$this->_bowling->score->should()->equal(0); // by the heavens, it’s plain English!

public function after() {


Now before we get into a “you can do this in PHPUnit/SimpleTest” declaration of defiance, let’s repeat an obvious statement from before. BDD is an evolution of TDD. Okay? So obviously, a BDD framework will appear similar to a TDD framework. But note the differences – remember the language barrier TDD users are forced to deal with?

Now what’s going on here? To specify behaviour, that behaviour must be given a context. In Bowling, one could fling that ball into the gutter (because it’s a dodgy alley, and we suspect the lane is none too level) or hit a strike. Both are contexts, each giving rise to different behaviour (i.e. the expected score) within the system.

Wow, our normal English explanation looks…familiar. Hey, it’s the exact same format as the BDD class! Bingo. The class encourages several guiding conventions, quite literally robbed from RSpec, including class prefixing with “describe” and method prefixing with “itShould”. These get your thoughts on track and focused on what matters – describing a behaviour by specifying what it should do. In fact it can be represented in plain English by stringing all the class/method names in what is often called a “spec dox” output:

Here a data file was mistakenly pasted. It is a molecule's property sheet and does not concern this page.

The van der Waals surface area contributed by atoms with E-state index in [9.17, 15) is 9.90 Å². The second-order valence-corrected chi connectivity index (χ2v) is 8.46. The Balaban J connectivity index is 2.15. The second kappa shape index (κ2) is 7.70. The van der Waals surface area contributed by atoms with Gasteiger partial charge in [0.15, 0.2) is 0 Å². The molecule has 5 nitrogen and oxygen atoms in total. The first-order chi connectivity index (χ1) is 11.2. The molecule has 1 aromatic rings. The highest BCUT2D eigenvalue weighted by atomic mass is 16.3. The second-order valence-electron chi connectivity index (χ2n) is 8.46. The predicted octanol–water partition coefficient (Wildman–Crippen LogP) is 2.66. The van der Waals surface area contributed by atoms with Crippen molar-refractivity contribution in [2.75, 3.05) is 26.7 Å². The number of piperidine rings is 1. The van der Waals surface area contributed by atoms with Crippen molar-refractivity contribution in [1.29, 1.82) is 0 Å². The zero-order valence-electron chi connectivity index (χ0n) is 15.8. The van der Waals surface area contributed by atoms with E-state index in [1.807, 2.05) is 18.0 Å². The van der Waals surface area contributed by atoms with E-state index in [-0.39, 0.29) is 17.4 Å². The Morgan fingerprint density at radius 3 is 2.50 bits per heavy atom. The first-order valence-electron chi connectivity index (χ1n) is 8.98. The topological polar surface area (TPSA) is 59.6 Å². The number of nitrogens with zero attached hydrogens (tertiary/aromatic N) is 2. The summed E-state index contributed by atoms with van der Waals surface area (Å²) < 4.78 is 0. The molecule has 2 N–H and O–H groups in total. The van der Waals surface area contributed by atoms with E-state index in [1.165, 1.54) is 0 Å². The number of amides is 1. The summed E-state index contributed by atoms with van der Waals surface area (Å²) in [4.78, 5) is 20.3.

Bowling results after gutter game
– should have a score of zero

Here, I trail off and end the entry. With my own thoughts a little more focused, and some more PHP developers hopefully inspired to look deeper at BDD.

I have omitted a few things though – BDD is often looked as an evolution of TDD borrowing additional qualities from Domain-Driven Design and Acceptance Testing Driven Development (I wrote an article on Acceptance Testing for Zend Devzone during the Summer if looking for a PHP oriented flavour). Not enough room in a blog post to explore everything! One useful aspect, is something DDD calls the “ubiquitous language”. The language of behaviours and specs, being an accessible readable format, is not only a programming language – it’s equally accessible to everyone from your DBA to your client. Now the utility of this varies – a client may not be so intested in how Bowling works in isolation. But we’re seeing something more accessible emerge. Maybe another time I’ll discuss another BDD Ruby tool called rbehave (Java has JBehave) which pushes further horizons in the direction of ATDD.